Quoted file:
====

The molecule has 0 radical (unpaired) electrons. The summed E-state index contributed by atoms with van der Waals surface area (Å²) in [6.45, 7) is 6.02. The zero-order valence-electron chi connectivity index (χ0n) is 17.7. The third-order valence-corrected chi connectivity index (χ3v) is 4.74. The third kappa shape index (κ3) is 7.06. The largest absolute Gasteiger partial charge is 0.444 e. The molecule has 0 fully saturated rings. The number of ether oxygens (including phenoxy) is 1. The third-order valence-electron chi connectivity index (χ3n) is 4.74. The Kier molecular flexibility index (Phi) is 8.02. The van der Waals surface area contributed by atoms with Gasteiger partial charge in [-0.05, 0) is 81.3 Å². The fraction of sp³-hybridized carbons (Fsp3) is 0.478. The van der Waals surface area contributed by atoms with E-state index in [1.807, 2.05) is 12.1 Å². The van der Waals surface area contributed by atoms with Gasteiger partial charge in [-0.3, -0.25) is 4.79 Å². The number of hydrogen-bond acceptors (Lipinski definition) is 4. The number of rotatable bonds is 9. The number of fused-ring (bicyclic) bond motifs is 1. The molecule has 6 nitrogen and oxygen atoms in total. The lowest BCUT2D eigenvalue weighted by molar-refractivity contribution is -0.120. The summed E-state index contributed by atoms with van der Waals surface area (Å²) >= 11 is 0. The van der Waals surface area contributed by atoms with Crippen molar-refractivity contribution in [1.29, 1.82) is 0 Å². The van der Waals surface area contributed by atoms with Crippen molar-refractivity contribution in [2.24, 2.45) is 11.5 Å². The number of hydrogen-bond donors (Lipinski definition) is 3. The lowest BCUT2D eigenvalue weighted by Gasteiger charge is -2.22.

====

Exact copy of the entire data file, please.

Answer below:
The molecule has 0 radical (unpaired) electrons. The summed E-state index contributed by atoms with van der Waals surface area (Å²) in [6.45, 7) is 6.02. The zero-order valence-electron chi connectivity index (χ0n) is 17.7. The third-order valence-corrected chi connectivity index (χ3v) is 4.74. The third kappa shape index (κ3) is 7.06. The largest absolute Gasteiger partial charge is 0.444 e. The molecule has 0 fully saturated rings. The number of ether oxygens (including phenoxy) is 1. The third-order valence-electron chi connectivity index (χ3n) is 4.74. The Kier molecular flexibility index (Phi) is 8.02. The van der Waals surface area contributed by atoms with Gasteiger partial charge in [-0.05, 0) is 81.3 Å². The fraction of sp³-hybridized carbons (Fsp3) is 0.478. The van der Waals surface area contributed by atoms with E-state index in [1.807, 2.05) is 12.1 Å². The van der Waals surface area contributed by atoms with Gasteiger partial charge in [-0.3, -0.25) is 4.79 Å². The number of hydrogen-bond acceptors (Lipinski definition) is 4. The number of rotatable bonds is 9. The number of fused-ring (bicyclic) bond motifs is 1. The molecule has 6 nitrogen and oxygen atoms in total. The lowest BCUT2D eigenvalue weighted by molar-refractivity contribution is -0.120. The summed E-state index contributed by atoms with van der Waals surface area (Å²) >= 11 is 0. The van der Waals surface area contributed by atoms with Crippen molar-refractivity contribution in [1.29, 1.82) is 0 Å². The van der Waals surface area contributed by atoms with Crippen molar-refractivity contribution in [2.24, 2.45) is 11.5 Å². The number of hydrogen-bond donors (Lipinski definition) is 3. The lowest BCUT2D eigenvalue weighted by Gasteiger charge is -2.22.